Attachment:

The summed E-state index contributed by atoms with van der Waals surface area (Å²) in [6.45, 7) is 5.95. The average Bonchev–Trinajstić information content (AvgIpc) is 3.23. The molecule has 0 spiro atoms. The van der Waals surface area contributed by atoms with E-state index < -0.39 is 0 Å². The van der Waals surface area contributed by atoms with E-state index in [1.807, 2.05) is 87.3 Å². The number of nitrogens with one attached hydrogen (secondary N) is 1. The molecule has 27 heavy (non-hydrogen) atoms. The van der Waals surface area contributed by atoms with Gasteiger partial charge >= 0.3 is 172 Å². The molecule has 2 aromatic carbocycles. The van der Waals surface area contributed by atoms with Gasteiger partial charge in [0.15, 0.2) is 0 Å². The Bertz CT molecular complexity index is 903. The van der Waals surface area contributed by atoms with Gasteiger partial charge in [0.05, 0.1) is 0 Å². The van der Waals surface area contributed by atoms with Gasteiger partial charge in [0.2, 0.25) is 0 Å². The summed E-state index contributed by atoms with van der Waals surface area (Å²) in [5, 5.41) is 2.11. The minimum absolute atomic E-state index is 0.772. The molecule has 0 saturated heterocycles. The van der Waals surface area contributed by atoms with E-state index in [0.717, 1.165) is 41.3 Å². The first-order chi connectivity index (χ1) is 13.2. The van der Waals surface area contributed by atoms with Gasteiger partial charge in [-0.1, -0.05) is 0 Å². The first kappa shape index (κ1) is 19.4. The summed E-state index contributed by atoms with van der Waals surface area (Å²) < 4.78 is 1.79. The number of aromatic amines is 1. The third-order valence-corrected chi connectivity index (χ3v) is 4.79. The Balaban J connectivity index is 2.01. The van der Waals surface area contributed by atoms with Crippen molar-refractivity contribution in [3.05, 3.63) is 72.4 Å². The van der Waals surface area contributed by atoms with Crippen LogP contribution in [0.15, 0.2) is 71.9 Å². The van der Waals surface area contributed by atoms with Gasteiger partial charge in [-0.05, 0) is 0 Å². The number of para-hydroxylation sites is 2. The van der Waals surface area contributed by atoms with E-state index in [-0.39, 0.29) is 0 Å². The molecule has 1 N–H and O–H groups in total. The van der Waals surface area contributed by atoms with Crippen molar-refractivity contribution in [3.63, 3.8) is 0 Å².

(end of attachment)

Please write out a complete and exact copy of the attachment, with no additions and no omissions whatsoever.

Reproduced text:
The summed E-state index contributed by atoms with van der Waals surface area (Å²) in [6.45, 7) is 5.95. The average Bonchev–Trinajstić information content (AvgIpc) is 3.23. The molecule has 0 spiro atoms. The van der Waals surface area contributed by atoms with E-state index < -0.39 is 0 Å². The van der Waals surface area contributed by atoms with E-state index in [1.807, 2.05) is 87.3 Å². The number of nitrogens with one attached hydrogen (secondary N) is 1. The molecule has 27 heavy (non-hydrogen) atoms. The van der Waals surface area contributed by atoms with Gasteiger partial charge >= 0.3 is 172 Å². The molecule has 2 aromatic carbocycles. The van der Waals surface area contributed by atoms with Gasteiger partial charge in [0.15, 0.2) is 0 Å². The Bertz CT molecular complexity index is 903. The van der Waals surface area contributed by atoms with Gasteiger partial charge in [0.05, 0.1) is 0 Å². The van der Waals surface area contributed by atoms with Gasteiger partial charge in [0.2, 0.25) is 0 Å². The summed E-state index contributed by atoms with van der Waals surface area (Å²) in [5, 5.41) is 2.11. The minimum absolute atomic E-state index is 0.772. The molecule has 0 saturated heterocycles. The van der Waals surface area contributed by atoms with E-state index in [0.717, 1.165) is 41.3 Å². The first-order chi connectivity index (χ1) is 13.2. The van der Waals surface area contributed by atoms with Gasteiger partial charge in [-0.1, -0.05) is 0 Å². The first kappa shape index (κ1) is 19.4. The summed E-state index contributed by atoms with van der Waals surface area (Å²) < 4.78 is 1.79. The number of aromatic amines is 1. The third-order valence-corrected chi connectivity index (χ3v) is 4.79. The Balaban J connectivity index is 2.01. The van der Waals surface area contributed by atoms with Crippen molar-refractivity contribution in [3.05, 3.63) is 72.4 Å². The van der Waals surface area contributed by atoms with Crippen LogP contribution in [0.15, 0.2) is 71.9 Å². The van der Waals surface area contributed by atoms with Gasteiger partial charge in [-0.05, 0) is 0 Å². The number of para-hydroxylation sites is 2. The van der Waals surface area contributed by atoms with E-state index in [-0.39, 0.29) is 0 Å². The molecule has 1 N–H and O–H groups in total. The van der Waals surface area contributed by atoms with Crippen molar-refractivity contribution in [3.63, 3.8) is 0 Å².